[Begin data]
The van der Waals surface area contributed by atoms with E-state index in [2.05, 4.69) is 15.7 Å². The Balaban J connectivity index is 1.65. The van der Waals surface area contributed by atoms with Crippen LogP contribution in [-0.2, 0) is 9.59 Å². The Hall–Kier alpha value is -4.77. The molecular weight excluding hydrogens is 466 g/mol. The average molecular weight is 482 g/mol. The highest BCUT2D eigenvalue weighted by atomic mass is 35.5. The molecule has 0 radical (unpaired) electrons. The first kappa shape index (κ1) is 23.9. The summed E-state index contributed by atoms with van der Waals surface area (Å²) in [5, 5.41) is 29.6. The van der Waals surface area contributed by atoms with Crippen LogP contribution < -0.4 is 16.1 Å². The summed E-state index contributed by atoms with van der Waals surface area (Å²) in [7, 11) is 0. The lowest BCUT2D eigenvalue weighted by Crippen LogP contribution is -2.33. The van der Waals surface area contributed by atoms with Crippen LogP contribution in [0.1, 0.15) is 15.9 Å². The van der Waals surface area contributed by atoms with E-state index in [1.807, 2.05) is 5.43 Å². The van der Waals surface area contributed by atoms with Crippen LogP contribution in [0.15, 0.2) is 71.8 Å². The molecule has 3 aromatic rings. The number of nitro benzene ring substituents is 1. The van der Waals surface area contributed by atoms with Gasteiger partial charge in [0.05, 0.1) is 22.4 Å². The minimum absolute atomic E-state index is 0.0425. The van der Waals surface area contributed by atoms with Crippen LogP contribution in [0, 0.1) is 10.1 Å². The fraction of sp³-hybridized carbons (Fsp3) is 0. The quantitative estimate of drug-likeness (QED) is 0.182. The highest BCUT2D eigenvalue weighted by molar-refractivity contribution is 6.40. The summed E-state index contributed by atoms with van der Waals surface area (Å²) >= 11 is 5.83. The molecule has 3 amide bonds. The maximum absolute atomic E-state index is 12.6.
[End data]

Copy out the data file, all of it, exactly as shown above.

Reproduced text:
The van der Waals surface area contributed by atoms with E-state index in [2.05, 4.69) is 15.7 Å². The Balaban J connectivity index is 1.65. The van der Waals surface area contributed by atoms with Crippen LogP contribution in [-0.2, 0) is 9.59 Å². The Hall–Kier alpha value is -4.77. The molecular weight excluding hydrogens is 466 g/mol. The average molecular weight is 482 g/mol. The highest BCUT2D eigenvalue weighted by atomic mass is 35.5. The molecule has 0 radical (unpaired) electrons. The first kappa shape index (κ1) is 23.9. The summed E-state index contributed by atoms with van der Waals surface area (Å²) in [5, 5.41) is 29.6. The van der Waals surface area contributed by atoms with Crippen LogP contribution < -0.4 is 16.1 Å². The summed E-state index contributed by atoms with van der Waals surface area (Å²) in [7, 11) is 0. The lowest BCUT2D eigenvalue weighted by Crippen LogP contribution is -2.33. The van der Waals surface area contributed by atoms with Crippen LogP contribution in [0.1, 0.15) is 15.9 Å². The van der Waals surface area contributed by atoms with E-state index in [1.807, 2.05) is 5.43 Å². The van der Waals surface area contributed by atoms with Crippen LogP contribution in [0.15, 0.2) is 71.8 Å². The molecule has 3 aromatic rings. The number of nitro benzene ring substituents is 1. The van der Waals surface area contributed by atoms with Gasteiger partial charge in [0.05, 0.1) is 22.4 Å². The minimum absolute atomic E-state index is 0.0425. The van der Waals surface area contributed by atoms with Crippen LogP contribution in [0, 0.1) is 10.1 Å². The fraction of sp³-hybridized carbons (Fsp3) is 0. The quantitative estimate of drug-likeness (QED) is 0.182. The highest BCUT2D eigenvalue weighted by molar-refractivity contribution is 6.40. The summed E-state index contributed by atoms with van der Waals surface area (Å²) >= 11 is 5.83. The molecule has 3 amide bonds. The maximum absolute atomic E-state index is 12.6.